The latter is still bad, but the better of the two. Hopefully Valve will explain things soon.

      • Bull0 says:

        Ah, OK. With that timeline it seems much more plausible that extra capacity was brought online and not properly configured than anything else.

    • dwm says:

      To follow up, this forum post by a community moderator indicates that this was not a hack.

  13. eocar89 says:

    That’s why! I have noticed steam today had many issues, I could hardly open the store page, and when I could it showed me prices in dollars (strange for me, as I am from Italy!). I hope they fix everything soon!

  14. Giftmacher says:

    grrrr steam bad, floppy disk good

    • trjp says:

      You never used one did you – you never had them go missing, throw errors or had to manage a pile of the things just to see the next video ;0

      • Giftmacher says:

        Sorry, no, I was being sarcastic. I don’t think anyone could seriously argue floppy disks are the best format.

        • Emeraude says:

          Never underestimate fetishism.

          Still I’m always kinda mad at the implication that not liking Steam is similar to being some kind of clueless Luddite.

        • LionsPhil says:

          Best, no, but to not appreciate floppies is to have never used tapes.

          • Tuhalu says:

            To not appreciate tapes is to have never typed in an entire program by hand from a magazine.

          • LionsPhil says:

            Did that, ran the program, had to break and OLD didn’t work because it had overwritten itself in memory, have been incredibly fastidious about saving ever since (and anything that’s creative work not in version control gives me the shivers).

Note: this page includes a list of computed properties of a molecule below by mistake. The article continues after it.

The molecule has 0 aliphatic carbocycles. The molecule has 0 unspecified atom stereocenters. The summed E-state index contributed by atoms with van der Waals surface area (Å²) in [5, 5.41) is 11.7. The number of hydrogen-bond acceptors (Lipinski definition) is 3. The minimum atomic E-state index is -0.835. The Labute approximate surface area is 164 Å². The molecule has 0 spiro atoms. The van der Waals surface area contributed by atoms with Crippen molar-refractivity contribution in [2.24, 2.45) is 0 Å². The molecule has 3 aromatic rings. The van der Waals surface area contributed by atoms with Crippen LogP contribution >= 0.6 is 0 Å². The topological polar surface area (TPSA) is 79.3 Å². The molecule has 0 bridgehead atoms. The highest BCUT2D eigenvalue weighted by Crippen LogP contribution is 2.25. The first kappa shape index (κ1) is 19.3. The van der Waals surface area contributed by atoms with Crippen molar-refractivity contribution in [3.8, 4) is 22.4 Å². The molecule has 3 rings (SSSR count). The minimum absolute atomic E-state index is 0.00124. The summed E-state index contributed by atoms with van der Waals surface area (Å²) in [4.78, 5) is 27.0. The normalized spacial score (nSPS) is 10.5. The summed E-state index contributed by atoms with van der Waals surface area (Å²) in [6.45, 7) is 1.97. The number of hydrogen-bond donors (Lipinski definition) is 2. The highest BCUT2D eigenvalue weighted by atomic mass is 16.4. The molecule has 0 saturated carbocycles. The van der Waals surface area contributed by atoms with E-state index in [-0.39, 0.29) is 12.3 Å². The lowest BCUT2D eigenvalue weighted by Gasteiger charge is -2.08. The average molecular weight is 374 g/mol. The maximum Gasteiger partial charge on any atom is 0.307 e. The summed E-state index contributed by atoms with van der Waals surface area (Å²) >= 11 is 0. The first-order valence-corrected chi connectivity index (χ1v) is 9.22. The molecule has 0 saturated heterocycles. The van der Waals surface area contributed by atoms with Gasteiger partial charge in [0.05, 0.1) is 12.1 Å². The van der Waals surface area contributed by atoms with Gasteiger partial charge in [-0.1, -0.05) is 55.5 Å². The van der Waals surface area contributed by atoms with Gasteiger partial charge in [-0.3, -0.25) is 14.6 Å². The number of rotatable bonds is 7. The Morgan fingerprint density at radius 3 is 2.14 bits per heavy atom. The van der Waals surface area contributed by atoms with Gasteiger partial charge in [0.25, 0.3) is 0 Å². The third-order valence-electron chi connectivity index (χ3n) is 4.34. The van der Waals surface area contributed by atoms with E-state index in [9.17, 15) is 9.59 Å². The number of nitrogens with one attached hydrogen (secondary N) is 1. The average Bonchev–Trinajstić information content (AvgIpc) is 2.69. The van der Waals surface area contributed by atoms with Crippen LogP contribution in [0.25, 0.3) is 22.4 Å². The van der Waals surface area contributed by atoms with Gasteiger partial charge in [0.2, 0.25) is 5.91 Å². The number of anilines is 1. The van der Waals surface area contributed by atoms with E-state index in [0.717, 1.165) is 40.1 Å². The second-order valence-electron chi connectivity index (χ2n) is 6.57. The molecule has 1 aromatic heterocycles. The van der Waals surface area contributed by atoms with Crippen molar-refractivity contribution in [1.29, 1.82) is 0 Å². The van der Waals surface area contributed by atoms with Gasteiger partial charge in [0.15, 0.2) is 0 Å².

• Spacewalk says:

            Tapes? Still using punch cards on this end.

          • Spacewalk says:

            Sorry this took so long to follow up, loading all these cards takes a while.

  15. quietone says:

    So that’s all it took for me to finally fire up my copy of The Sims 4

  16. suibhne says:

    Looks all fixed up now…at least for the moment.

  17. trjp says:

    Store is back as of about 5 mins ago – no word from Valve at all on this so I’d stay offline for now.

  18. KibbleKip says:

    Store and stuff is online, but I can’t login. Anyone else got this problem?

  19. freestonew says:

    what?!

    Christmas?!

    does not everyone Know that during the holidays, Nothing Gets Done, or that Everything Gets Broken, unless it deals with the holiday itself.
    critical people take leave, the workers, who are there, are holiday stressed out.
    Doesn not matter if it is your plumbing, your car; if it breaks during Christmas weekend, it might stay broken until Monday or Tuesday. Christmas, itself, fills all brain cells. little else is available for use.

    • Philopoemen says:

      Eh? from all the emergency service personnel – what’s Christmas?

      Worked night shift this year and had two home invasions, sudden death, attempted rape, and rounded out the day with a murder – and I know the hospitals and hose monkeys were just as busy.